Whilst MQ and I were vacationing down in St. Petersburg, my brother notified me via electronic telecommunication that Portillo’s opened a restaurant in the area just last week. This was exhilarating news, and plans were made for a pilgrimage to Brandon.
We arrived around two o’clock yesterday afternoon, and I was thrilled that the place looked like the genuine article and not some tepid facsimile a thousand miles in distance and spirit from the real thing up north. At least five people in white official Portillo’s button-downs and bowties were walking up and down two drive-through lanes taking orders.
The parking lot and the vacant lot across the street were packed. The pictures below don’t do the crowdedness justice.
Upon entering, we were corralled into more of an ordered blob of people than a line. There were at least 30 people in front of us in the blob. The place looked like you’d expect a Portillo’s to look, assuming you’ve ever been to one, and featured a 1920s/30s Prohibition theme like the one in Downers Grove. I should’ve taken more pictures; I’d blend right in with the transplants taking pictures and talking to family back home about how it really was a real Portillo’s, or how it was bigger than the one in this suburb or that suburb, or how they’d never seen a crowd like this one.
We eventually placed our order with the gentleman in the white shirt and black cap: Italian beef sweet with fries and a Coke for me, Italian beef-cheddar croissant and a water for MQ. She grabbed two seats at a bar, and I stood in another large blob of people for maybe ten minutes waiting for our order to be called out. There was some bumping here and there and an occasional step on a foot, but we all knew why we were there, and each forgave the other.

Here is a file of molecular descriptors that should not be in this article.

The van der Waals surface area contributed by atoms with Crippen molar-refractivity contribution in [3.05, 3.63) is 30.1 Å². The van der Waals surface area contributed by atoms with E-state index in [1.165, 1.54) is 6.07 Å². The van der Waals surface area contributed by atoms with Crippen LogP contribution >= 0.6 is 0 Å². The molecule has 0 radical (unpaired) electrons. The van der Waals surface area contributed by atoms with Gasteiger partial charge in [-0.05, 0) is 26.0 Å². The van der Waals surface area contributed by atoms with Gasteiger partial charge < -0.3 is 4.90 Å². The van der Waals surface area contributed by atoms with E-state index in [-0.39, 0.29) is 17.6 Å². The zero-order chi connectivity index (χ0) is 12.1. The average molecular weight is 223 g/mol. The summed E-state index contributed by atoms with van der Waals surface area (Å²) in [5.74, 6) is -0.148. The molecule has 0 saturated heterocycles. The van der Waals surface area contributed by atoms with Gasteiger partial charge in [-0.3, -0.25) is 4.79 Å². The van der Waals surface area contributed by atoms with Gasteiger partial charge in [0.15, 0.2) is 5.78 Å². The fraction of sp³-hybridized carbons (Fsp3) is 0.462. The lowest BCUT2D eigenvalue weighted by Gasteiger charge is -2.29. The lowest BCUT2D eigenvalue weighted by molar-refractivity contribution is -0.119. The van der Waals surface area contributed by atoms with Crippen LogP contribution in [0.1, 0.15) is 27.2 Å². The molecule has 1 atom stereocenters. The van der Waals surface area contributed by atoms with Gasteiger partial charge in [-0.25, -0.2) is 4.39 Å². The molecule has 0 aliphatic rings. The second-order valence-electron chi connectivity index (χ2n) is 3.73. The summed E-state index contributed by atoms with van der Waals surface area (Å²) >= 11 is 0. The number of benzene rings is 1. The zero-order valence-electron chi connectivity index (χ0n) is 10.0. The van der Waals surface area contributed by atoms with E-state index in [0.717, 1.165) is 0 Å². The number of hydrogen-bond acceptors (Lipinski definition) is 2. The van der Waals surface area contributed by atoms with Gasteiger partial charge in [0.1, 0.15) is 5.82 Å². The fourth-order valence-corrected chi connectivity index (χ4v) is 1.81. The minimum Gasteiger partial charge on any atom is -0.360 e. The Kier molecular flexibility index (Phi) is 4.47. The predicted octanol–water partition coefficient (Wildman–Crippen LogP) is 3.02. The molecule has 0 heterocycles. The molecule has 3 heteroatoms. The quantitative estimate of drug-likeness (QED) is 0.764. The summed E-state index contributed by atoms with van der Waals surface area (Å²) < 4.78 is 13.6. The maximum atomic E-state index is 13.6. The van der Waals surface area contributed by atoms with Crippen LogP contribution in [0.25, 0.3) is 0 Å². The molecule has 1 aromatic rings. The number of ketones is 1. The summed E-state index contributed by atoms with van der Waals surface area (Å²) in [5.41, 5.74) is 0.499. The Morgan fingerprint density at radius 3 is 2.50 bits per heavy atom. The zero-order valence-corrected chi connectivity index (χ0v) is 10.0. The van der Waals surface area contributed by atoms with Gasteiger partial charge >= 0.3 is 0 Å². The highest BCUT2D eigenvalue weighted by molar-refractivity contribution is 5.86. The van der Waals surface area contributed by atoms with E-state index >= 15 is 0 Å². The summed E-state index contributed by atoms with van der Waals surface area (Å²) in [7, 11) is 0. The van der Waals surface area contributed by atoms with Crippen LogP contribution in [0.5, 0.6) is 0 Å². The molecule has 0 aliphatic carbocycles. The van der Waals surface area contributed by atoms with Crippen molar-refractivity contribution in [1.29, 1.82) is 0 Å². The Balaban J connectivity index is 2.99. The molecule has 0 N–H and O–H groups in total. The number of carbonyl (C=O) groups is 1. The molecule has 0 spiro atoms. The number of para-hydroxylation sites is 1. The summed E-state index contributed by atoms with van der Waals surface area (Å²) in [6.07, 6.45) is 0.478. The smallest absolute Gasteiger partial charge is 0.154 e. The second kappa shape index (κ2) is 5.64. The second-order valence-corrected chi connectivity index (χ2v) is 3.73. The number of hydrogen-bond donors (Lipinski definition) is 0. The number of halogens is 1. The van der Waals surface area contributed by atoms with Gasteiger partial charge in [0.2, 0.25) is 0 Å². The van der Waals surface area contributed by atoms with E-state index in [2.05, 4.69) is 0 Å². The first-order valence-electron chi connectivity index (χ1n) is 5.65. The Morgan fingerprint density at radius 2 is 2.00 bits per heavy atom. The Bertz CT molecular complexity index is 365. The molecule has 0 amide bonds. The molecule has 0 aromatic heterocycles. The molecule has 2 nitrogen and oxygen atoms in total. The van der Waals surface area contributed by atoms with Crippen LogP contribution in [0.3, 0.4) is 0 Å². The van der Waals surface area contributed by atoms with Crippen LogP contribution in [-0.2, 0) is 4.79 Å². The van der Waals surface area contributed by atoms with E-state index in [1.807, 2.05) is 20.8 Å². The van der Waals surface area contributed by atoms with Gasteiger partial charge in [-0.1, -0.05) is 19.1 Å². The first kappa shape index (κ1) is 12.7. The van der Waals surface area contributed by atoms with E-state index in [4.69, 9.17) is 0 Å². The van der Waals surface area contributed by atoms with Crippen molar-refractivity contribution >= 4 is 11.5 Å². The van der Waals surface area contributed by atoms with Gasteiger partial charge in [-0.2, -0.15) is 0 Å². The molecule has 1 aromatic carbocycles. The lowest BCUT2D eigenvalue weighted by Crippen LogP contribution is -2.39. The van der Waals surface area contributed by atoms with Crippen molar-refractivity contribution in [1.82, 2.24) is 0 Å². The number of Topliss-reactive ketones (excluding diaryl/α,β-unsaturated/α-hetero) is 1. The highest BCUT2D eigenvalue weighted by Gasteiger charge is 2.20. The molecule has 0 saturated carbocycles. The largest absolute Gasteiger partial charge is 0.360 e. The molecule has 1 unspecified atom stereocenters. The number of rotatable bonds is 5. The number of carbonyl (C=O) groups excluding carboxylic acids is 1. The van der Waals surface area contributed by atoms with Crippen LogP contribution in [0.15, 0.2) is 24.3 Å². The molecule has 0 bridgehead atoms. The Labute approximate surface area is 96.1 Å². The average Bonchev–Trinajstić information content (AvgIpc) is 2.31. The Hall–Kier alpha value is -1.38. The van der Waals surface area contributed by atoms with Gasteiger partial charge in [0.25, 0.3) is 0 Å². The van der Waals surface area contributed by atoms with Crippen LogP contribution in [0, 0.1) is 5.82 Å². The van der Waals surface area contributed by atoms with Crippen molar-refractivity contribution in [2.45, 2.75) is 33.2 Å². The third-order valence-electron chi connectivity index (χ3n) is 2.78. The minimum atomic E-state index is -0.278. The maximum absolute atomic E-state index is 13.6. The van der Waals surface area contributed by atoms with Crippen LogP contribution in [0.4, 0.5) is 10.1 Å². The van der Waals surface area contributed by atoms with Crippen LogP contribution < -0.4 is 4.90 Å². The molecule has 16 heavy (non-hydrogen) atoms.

The food-monger finally called out our order (“Three seventy-two,” I’ll never forget it) and I stepped forward to claim it. Grabbed the tray– white Portillo’s bag stuffed with manna, our drinks nestled in the recessed cupholders– grabbed some ketchup and napkins, and navigated through the crowd and tables to our seats.
I was a viking in Valhalla, guzzling mead and feasting on Saehrimnir with my valkyrie.
(I hadn’t actually killed anyone that day, or been killed myself, and it was a soft drink instead of booze, and the meat was beef instead of pork, and MQ doesn’t like big hats, but you get the idea. It was an authentic Portillo’s experience, minus the snow and the governor being hauled off to jail.)
I apologize for the quality of the pictures. Here’s her beef-cheddar croissant, which we didn’t realize at first was a croissant because it was so big and awesome that they folded it over like a sub roll instead of slicing it open like a hamburger bun:
Here’s my Italian beef with sweet peppers and standard-issue gravy:
Here are the fries:
And here are a commemorative paper bag, menu, and napkin:
We’ll have to make another trip down there for Chicago-style hot dogs and their chocolate cake, which is the best fast-food chocolate cake on the planet.
It was all so beautiful and it was glorious to have a surprise reunion with my favorite restaurant and to share the moment with MQ and I probably cried a little but that was OK because it was all so beautiful. I thank my brother for the timely information, and MQ for her forbearance and adventurousness. May even more Portillo’s restaurants soon grace the Sunshine State, and may God bless Dick Portillo.
We also went to the Dali Museum and Tarpon Springs.